The future of Second Life

Linden exec acknowledges that Second Life isn't for everyone, and needs to be improved

Second Life developer Linden Lab is hard at work enhancing the voice capabilities, search features and navigation interface of its creation. The company is convinced that this popular, three-and-a-half-year-old virtual world isn't a flash in the pan but rather a credible vehicle for social interactions, commerce and entertainment.

Linden vice president Joe Miller candidly acknowledges that Second Life isn't for everyone and that the service needs to be improved. As well as having an internal team working on the 3D world, Miller hopes, enhancements will also come from external software developers, now that Linden has released the code of Second Life's viewer application as open source.

But to those who predict the demise of Second Life, Miller points to the millions of dollars exchanging hands every week in member-to-member commerce and to vendors such as IBM, Dell, Starwood Hotels & Resorts and American Apparel.

Some say there are technical areas in Second Life that would benefit from improvements, such as voice communication.

Voice is an area in which we're actively investing. We haven't made any announcements of the launch of an integrated voice solution but it's something we're very much involved with. Many of our customers today who need voice for what they do in Second Life use other solutions alongside Second Life. However, our approach will be much more tightly integrated.

Obviously we want voice to be an important part of the Second Life fabric, so that if you walk up to someone who is voice enabled you'll be able to just start a conversation.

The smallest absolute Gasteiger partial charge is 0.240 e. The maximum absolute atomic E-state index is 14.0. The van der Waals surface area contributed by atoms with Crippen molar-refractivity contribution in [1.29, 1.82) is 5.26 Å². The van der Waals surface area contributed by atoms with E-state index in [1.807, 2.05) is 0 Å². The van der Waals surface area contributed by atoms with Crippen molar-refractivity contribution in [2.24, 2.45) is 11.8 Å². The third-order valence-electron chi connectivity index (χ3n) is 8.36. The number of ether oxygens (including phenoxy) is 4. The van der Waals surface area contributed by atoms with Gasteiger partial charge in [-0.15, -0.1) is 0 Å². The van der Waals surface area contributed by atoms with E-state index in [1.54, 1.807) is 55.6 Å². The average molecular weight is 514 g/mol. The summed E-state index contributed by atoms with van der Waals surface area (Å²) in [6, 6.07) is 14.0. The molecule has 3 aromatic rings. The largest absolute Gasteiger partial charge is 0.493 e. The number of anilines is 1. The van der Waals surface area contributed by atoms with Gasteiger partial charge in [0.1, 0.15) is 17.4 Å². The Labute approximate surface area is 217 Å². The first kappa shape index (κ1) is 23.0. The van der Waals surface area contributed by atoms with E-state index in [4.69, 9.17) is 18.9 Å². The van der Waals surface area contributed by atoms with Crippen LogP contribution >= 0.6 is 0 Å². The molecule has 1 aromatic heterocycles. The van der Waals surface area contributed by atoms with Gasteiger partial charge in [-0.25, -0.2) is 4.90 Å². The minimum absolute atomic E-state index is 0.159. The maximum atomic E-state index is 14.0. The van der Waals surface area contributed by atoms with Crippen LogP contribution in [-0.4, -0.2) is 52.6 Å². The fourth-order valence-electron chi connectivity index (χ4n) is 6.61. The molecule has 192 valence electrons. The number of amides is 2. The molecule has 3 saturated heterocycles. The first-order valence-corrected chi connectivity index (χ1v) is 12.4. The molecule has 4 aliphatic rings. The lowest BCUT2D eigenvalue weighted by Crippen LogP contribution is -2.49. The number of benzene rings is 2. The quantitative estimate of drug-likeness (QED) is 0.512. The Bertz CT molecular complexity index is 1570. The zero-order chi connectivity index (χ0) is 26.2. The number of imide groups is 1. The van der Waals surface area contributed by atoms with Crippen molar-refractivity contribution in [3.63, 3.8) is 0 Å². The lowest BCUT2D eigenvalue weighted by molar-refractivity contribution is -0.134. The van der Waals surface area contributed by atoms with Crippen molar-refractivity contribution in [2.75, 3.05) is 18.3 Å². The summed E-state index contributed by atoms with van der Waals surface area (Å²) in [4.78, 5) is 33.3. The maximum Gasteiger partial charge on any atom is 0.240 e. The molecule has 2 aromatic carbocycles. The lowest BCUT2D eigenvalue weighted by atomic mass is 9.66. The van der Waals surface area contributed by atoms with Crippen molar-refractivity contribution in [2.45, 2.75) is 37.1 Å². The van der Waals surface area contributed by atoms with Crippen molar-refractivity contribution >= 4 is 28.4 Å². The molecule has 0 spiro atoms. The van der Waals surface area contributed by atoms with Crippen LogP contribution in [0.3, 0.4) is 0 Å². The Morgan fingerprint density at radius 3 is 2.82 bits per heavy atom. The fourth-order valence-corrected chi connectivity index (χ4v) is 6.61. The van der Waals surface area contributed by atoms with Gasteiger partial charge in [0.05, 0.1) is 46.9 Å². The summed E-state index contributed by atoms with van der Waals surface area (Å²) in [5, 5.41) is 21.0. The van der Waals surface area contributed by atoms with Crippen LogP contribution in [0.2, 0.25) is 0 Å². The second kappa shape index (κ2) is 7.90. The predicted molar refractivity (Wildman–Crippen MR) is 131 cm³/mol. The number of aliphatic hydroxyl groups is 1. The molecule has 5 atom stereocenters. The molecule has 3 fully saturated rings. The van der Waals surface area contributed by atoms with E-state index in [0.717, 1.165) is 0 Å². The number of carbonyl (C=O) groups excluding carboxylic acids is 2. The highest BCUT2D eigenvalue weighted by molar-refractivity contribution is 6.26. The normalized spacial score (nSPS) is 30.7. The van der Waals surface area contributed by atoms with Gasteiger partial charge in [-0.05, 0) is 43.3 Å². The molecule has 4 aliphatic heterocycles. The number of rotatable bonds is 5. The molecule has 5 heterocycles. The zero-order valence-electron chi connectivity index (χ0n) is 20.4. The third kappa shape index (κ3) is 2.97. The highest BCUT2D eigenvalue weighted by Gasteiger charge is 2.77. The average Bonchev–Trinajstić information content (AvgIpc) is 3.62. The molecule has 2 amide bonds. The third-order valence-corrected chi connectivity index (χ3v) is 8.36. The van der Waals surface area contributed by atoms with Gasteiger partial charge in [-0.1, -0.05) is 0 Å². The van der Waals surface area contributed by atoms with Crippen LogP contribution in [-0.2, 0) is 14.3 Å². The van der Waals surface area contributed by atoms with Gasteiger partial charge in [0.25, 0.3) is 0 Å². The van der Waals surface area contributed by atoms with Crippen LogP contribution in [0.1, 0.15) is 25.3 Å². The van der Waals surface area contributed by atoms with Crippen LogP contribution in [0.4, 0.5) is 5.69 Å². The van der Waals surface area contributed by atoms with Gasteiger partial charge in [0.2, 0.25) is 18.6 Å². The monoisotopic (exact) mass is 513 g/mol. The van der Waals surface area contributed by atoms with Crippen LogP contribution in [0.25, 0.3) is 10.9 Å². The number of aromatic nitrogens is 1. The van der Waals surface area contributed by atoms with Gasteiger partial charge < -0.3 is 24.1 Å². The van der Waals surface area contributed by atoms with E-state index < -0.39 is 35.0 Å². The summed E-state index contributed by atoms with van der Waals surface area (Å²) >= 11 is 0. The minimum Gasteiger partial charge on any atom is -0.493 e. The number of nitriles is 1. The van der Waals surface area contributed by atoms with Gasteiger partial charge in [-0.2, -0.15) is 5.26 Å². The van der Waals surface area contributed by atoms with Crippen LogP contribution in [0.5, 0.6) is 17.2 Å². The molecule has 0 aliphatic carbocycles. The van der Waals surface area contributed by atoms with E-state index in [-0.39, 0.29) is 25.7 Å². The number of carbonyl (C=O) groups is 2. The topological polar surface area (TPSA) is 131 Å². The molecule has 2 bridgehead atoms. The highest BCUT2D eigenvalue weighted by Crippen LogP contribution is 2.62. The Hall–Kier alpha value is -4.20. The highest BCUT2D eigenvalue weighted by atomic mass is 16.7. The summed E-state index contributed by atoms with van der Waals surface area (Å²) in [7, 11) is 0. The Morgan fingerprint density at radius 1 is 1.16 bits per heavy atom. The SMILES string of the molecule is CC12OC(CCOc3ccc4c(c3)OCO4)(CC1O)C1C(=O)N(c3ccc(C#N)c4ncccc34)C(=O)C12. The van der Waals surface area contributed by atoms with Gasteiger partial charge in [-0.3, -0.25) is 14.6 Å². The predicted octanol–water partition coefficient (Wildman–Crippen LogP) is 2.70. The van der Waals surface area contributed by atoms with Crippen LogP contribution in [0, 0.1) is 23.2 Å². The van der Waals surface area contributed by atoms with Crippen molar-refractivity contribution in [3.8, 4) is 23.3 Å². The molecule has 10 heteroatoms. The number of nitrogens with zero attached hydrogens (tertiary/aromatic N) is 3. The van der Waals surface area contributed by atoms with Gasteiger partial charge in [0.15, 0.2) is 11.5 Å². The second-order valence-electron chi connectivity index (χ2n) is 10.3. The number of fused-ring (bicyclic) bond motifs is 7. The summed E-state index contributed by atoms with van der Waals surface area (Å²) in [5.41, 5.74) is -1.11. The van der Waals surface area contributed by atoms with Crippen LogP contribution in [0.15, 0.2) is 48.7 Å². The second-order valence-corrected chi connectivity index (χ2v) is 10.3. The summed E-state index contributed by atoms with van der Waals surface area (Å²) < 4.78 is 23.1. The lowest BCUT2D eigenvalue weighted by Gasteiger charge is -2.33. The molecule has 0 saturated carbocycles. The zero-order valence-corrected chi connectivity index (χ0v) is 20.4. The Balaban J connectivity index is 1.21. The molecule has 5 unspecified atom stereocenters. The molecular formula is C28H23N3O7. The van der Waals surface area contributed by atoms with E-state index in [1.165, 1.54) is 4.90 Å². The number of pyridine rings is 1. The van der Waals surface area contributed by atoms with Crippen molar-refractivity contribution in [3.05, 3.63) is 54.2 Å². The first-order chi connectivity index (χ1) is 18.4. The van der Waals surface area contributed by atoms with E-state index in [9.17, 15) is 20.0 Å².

You won't have to run anything else, or do anything else: just speak to someone or a group of people as you engage in a conversation today in a room. As you move through a large group of people, you'll be able to hear multiple voices, each emanating from the proper place in 3D where they are, so it makes it very much like a real experience of walking through a crowded room where there's a number of people speaking. It's an important attribute we'll be adding shortly.

Are there any other technical areas Linden is looking to expand, enhance or add in Second Life?

We have a significant initiative to make search more natural and visual than it is today. When you come in as a casual user, it's tough to find the interesting things that are happening. We want to improve the search capabilities. We also created an API (application programming interface) to let our business customers create their own front porches into Second Life.

What's Linden's take on the commerce that's happening on Second Life?

Many Second Life residents have created vibrant marketplaces. The amount of economic activity that occurs in Second Life has grown dramatically. Our goal all along was to create a platform that allowed our residents to create experiences to match their imaginations. We consider it to be a platform for possibility bounded only by the collective creativity of the people who join.

In addition to commerce, vendors also use Second Life for marketing and advertising. Is it an effective platform for this?

The established CPM (cost per 1,000 impressions) metrics used in other, more traditional advertising forms on the internet serve one purpose. People who bring their brand to Second Life are looking for a different kind of return: to expose their product and brand to the Second Life demographic.

But they're not using traditional advertising means. The ones that do it effectively are providing a capability, service or product in Second Life to residents that they'll use while in Second Life. The actual proposition of creating a message or value around your brand takes quite a different form when you have a place to exhibit and make it real in the virtual world of Second Life.

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PC Advisor staff

PC Advisor (UK)

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